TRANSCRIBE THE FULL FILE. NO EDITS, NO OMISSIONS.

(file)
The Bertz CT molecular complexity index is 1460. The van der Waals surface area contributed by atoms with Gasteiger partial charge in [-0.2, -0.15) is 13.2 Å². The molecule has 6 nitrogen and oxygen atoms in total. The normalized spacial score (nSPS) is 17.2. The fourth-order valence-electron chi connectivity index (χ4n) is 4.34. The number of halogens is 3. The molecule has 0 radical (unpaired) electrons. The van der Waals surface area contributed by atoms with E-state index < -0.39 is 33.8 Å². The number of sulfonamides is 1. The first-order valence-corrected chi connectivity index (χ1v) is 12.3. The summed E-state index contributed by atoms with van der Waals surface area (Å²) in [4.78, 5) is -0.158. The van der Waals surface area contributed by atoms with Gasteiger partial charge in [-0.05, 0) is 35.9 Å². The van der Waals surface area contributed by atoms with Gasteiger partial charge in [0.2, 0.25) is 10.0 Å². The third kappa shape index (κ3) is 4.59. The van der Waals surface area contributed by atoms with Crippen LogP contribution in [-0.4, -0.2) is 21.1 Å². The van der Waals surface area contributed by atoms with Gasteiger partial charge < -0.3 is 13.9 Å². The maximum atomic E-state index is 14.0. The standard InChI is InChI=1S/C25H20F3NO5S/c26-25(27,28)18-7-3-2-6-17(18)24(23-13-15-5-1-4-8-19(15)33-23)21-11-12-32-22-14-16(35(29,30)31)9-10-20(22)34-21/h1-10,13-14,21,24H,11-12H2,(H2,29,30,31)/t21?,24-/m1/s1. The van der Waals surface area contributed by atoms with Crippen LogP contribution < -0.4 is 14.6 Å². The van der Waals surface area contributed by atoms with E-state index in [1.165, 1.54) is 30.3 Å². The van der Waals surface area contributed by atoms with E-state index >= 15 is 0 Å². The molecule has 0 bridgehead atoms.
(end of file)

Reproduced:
The Bertz CT molecular complexity index is 1460. The van der Waals surface area contributed by atoms with Gasteiger partial charge in [-0.2, -0.15) is 13.2 Å². The molecule has 6 nitrogen and oxygen atoms in total. The normalized spacial score (nSPS) is 17.2. The fourth-order valence-electron chi connectivity index (χ4n) is 4.34. The number of halogens is 3. The molecule has 0 radical (unpaired) electrons. The van der Waals surface area contributed by atoms with E-state index < -0.39 is 33.8 Å². The number of sulfonamides is 1. The first-order valence-corrected chi connectivity index (χ1v) is 12.3. The summed E-state index contributed by atoms with van der Waals surface area (Å²) in [4.78, 5) is -0.158. The van der Waals surface area contributed by atoms with Gasteiger partial charge in [-0.05, 0) is 35.9 Å². The van der Waals surface area contributed by atoms with Gasteiger partial charge in [0.2, 0.25) is 10.0 Å². The third kappa shape index (κ3) is 4.59. The van der Waals surface area contributed by atoms with Crippen LogP contribution in [-0.4, -0.2) is 21.1 Å². The van der Waals surface area contributed by atoms with Gasteiger partial charge < -0.3 is 13.9 Å². The maximum atomic E-state index is 14.0. The standard InChI is InChI=1S/C25H20F3NO5S/c26-25(27,28)18-7-3-2-6-17(18)24(23-13-15-5-1-4-8-19(15)33-23)21-11-12-32-22-14-16(35(29,30)31)9-10-20(22)34-21/h1-10,13-14,21,24H,11-12H2,(H2,29,30,31)/t21?,24-/m1/s1. The van der Waals surface area contributed by atoms with Crippen LogP contribution < -0.4 is 14.6 Å². The van der Waals surface area contributed by atoms with E-state index in [1.165, 1.54) is 30.3 Å². The van der Waals surface area contributed by atoms with E-state index >= 15 is 0 Å². The molecule has 0 bridgehead atoms.